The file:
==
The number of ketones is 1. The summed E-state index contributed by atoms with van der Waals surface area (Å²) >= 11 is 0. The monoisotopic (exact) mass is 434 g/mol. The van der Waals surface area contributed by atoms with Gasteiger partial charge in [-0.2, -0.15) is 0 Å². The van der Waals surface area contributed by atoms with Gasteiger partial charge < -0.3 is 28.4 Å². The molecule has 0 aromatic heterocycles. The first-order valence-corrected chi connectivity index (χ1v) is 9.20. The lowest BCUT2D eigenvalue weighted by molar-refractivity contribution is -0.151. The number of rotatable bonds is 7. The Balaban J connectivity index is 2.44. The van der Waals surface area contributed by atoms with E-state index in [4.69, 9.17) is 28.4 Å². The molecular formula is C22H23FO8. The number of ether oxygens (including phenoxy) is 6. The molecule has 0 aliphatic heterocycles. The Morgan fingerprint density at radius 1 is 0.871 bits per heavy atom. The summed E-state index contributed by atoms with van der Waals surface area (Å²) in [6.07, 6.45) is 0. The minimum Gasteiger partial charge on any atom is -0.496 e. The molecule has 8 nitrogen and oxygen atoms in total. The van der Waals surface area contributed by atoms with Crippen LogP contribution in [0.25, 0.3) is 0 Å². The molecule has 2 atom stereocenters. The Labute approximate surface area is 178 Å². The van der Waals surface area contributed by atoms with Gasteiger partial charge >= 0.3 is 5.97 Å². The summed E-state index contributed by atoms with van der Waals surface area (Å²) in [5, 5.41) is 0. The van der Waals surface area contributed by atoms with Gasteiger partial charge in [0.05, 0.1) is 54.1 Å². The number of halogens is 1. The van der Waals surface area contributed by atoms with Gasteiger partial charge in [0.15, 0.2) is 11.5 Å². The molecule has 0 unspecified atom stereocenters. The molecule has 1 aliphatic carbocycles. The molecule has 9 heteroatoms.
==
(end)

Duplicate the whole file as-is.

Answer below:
The number of ketones is 1. The summed E-state index contributed by atoms with van der Waals surface area (Å²) >= 11 is 0. The monoisotopic (exact) mass is 434 g/mol. The van der Waals surface area contributed by atoms with Gasteiger partial charge in [-0.2, -0.15) is 0 Å². The van der Waals surface area contributed by atoms with Gasteiger partial charge < -0.3 is 28.4 Å². The molecule has 0 aromatic heterocycles. The first-order valence-corrected chi connectivity index (χ1v) is 9.20. The lowest BCUT2D eigenvalue weighted by molar-refractivity contribution is -0.151. The number of rotatable bonds is 7. The Balaban J connectivity index is 2.44. The van der Waals surface area contributed by atoms with E-state index in [4.69, 9.17) is 28.4 Å². The molecular formula is C22H23FO8. The number of ether oxygens (including phenoxy) is 6. The molecule has 0 aliphatic heterocycles. The Morgan fingerprint density at radius 1 is 0.871 bits per heavy atom. The summed E-state index contributed by atoms with van der Waals surface area (Å²) in [6.07, 6.45) is 0. The minimum Gasteiger partial charge on any atom is -0.496 e. The molecule has 8 nitrogen and oxygen atoms in total. The van der Waals surface area contributed by atoms with Crippen LogP contribution in [0.25, 0.3) is 0 Å². The molecule has 2 atom stereocenters. The Labute approximate surface area is 178 Å². The van der Waals surface area contributed by atoms with Gasteiger partial charge >= 0.3 is 5.97 Å². The summed E-state index contributed by atoms with van der Waals surface area (Å²) in [5, 5.41) is 0. The van der Waals surface area contributed by atoms with Gasteiger partial charge in [0.05, 0.1) is 54.1 Å². The number of halogens is 1. The van der Waals surface area contributed by atoms with Gasteiger partial charge in [0.15, 0.2) is 11.5 Å². The molecule has 0 unspecified atom stereocenters. The molecule has 1 aliphatic carbocycles. The molecule has 9 heteroatoms.